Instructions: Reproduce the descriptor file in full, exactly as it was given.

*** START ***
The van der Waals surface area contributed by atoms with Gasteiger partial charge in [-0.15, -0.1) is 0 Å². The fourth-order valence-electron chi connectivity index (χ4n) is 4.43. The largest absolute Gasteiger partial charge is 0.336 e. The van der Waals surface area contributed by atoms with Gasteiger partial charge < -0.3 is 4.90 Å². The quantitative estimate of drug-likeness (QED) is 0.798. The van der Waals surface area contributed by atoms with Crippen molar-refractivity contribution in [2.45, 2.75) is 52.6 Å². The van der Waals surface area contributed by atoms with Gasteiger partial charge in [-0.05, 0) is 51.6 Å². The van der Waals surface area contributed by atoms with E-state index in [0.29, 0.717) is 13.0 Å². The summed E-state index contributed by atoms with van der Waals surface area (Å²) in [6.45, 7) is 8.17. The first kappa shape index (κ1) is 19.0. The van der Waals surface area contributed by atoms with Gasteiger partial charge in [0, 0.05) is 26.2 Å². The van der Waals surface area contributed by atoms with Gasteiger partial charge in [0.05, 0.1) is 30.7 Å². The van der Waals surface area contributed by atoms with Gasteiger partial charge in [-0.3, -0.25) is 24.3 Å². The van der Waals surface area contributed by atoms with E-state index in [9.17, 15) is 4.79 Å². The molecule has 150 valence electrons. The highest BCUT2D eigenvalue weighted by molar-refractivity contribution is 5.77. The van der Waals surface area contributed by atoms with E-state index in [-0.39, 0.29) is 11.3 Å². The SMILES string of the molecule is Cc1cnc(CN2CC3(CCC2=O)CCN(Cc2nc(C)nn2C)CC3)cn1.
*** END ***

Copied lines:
The van der Waals surface area contributed by atoms with Gasteiger partial charge in [-0.15, -0.1) is 0 Å². The fourth-order valence-electron chi connectivity index (χ4n) is 4.43. The largest absolute Gasteiger partial charge is 0.336 e. The van der Waals surface area contributed by atoms with Gasteiger partial charge < -0.3 is 4.90 Å². The quantitative estimate of drug-likeness (QED) is 0.798. The van der Waals surface area contributed by atoms with Crippen molar-refractivity contribution in [2.45, 2.75) is 52.6 Å². The van der Waals surface area contributed by atoms with Gasteiger partial charge in [-0.05, 0) is 51.6 Å². The van der Waals surface area contributed by atoms with E-state index in [0.29, 0.717) is 13.0 Å². The summed E-state index contributed by atoms with van der Waals surface area (Å²) in [6.45, 7) is 8.17. The first kappa shape index (κ1) is 19.0. The van der Waals surface area contributed by atoms with Gasteiger partial charge in [0, 0.05) is 26.2 Å². The van der Waals surface area contributed by atoms with Gasteiger partial charge in [0.05, 0.1) is 30.7 Å². The van der Waals surface area contributed by atoms with Gasteiger partial charge in [-0.3, -0.25) is 24.3 Å². The van der Waals surface area contributed by atoms with E-state index in [9.17, 15) is 4.79 Å². The molecule has 150 valence electrons. The highest BCUT2D eigenvalue weighted by molar-refractivity contribution is 5.77. The van der Waals surface area contributed by atoms with E-state index in [-0.39, 0.29) is 11.3 Å². The SMILES string of the molecule is Cc1cnc(CN2CC3(CCC2=O)CCN(Cc2nc(C)nn2C)CC3)cn1.